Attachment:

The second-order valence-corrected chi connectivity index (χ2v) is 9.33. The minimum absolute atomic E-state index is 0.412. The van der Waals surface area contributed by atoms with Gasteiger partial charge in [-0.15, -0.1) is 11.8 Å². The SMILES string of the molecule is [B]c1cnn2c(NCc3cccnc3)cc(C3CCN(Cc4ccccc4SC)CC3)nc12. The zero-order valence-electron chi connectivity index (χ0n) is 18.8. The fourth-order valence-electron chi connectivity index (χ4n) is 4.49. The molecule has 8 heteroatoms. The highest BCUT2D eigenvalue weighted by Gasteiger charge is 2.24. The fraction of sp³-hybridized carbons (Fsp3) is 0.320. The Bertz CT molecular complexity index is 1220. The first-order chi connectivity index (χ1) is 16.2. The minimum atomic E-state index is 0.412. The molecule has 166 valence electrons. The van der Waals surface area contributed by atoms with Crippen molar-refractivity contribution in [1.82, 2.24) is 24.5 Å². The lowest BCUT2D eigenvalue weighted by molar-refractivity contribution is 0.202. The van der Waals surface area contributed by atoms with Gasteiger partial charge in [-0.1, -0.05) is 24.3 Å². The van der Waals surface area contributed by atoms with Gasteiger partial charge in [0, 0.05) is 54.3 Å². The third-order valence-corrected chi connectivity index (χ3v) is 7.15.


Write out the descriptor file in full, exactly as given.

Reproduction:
The second-order valence-corrected chi connectivity index (χ2v) is 9.33. The minimum absolute atomic E-state index is 0.412. The van der Waals surface area contributed by atoms with Gasteiger partial charge in [-0.15, -0.1) is 11.8 Å². The SMILES string of the molecule is [B]c1cnn2c(NCc3cccnc3)cc(C3CCN(Cc4ccccc4SC)CC3)nc12. The zero-order valence-electron chi connectivity index (χ0n) is 18.8. The fourth-order valence-electron chi connectivity index (χ4n) is 4.49. The molecule has 8 heteroatoms. The highest BCUT2D eigenvalue weighted by Gasteiger charge is 2.24. The fraction of sp³-hybridized carbons (Fsp3) is 0.320. The Bertz CT molecular complexity index is 1220. The first-order chi connectivity index (χ1) is 16.2. The minimum atomic E-state index is 0.412. The molecule has 166 valence electrons. The van der Waals surface area contributed by atoms with Crippen molar-refractivity contribution in [1.82, 2.24) is 24.5 Å². The lowest BCUT2D eigenvalue weighted by molar-refractivity contribution is 0.202. The van der Waals surface area contributed by atoms with Gasteiger partial charge in [-0.1, -0.05) is 24.3 Å². The van der Waals surface area contributed by atoms with Gasteiger partial charge in [0, 0.05) is 54.3 Å². The third-order valence-corrected chi connectivity index (χ3v) is 7.15.